February Books 3) The World of Washington Irving, by Van Wyck Brooks

This is very entertaining and witty account of the American literary scene in the first four decades of the nineteenth century, using Washington Irving’s life and career as a thread which unites a much broader discussion of American culture and other writers – I think there were as many chapters specifically about Poe as about Irving. There were a lot of things here I hadn’t thought about – how in 1800 Philadephia was at the heart of the new nation, rather than the smaller and dubiously Dutch-speaking New York; how service in the early US Navy was an intellectually broadening experience; how big an earthquake the 1828 election was; how closely linked the various writers were by bonds of blood and friendship. I must admit I haven’t read widely in this period – Davy Crockett, Poe, and failed attempts on The Scarlet Letter and The Last of the Mohicans and that’s it – but Brooks made me feel that I could profitably try a bit more.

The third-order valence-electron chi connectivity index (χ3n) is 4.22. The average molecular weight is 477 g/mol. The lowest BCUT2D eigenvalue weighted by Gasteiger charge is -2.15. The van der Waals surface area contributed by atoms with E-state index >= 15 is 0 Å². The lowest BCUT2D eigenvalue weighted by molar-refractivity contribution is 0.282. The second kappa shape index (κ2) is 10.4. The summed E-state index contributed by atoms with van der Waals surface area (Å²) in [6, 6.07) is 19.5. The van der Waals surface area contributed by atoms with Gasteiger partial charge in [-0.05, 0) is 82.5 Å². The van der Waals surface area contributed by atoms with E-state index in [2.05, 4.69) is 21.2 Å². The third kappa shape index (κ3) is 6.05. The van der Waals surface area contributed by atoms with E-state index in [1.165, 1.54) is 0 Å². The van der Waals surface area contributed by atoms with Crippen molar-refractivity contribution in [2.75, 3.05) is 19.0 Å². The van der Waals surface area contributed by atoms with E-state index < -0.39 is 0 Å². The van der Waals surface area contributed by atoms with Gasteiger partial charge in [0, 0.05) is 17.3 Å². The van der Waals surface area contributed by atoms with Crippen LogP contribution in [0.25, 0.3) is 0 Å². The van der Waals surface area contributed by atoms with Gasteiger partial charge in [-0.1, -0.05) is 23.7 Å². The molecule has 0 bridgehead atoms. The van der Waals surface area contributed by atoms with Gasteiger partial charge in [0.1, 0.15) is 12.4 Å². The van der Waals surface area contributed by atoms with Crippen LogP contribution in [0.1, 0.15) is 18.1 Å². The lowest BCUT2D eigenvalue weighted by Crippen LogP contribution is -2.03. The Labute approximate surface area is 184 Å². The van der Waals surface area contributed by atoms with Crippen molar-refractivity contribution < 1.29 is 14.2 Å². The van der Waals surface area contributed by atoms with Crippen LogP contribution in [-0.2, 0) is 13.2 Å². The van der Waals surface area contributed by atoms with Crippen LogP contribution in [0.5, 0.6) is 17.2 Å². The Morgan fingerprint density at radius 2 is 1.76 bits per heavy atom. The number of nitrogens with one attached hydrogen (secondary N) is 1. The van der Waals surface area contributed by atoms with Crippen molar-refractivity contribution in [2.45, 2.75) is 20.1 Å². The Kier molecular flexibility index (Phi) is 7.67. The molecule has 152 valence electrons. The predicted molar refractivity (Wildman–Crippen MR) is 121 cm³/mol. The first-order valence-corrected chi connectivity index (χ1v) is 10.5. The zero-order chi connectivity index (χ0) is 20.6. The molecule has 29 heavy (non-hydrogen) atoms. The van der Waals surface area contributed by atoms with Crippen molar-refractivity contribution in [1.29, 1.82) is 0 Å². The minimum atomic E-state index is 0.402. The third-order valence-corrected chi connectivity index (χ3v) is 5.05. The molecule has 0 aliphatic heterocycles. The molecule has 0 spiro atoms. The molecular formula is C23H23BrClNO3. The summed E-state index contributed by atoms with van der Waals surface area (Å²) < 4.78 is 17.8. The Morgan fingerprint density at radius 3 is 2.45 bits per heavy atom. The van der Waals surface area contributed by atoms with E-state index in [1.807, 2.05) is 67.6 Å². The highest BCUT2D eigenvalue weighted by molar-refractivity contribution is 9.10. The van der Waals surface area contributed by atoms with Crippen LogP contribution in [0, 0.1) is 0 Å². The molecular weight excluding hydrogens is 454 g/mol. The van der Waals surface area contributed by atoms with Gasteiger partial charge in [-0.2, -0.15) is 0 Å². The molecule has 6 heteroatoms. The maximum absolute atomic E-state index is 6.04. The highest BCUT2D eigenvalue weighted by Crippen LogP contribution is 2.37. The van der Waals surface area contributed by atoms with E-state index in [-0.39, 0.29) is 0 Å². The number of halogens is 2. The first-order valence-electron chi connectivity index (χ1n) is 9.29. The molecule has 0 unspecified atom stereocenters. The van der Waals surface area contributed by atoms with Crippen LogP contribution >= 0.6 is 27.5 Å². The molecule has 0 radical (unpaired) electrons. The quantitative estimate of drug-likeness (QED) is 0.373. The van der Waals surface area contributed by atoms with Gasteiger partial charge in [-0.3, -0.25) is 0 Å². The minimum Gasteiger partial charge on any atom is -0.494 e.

I probably would not have bothered to acquire this had I not discovered, several years ago, that Van Wyck Brooks was my grandmother’s step-brother – his mother married my great-grandfather after both lost their first spouses and they lived in Plainfield, New Jersey. Brooks was thirteen years older than his little half-sister and they did not know each other particularly well (she did not get on with her stepmother and was packed off to Europe). Brooks didn’t like Plainfield either but remained on good terms with my grandmother, who in turne facilitated his biographers.

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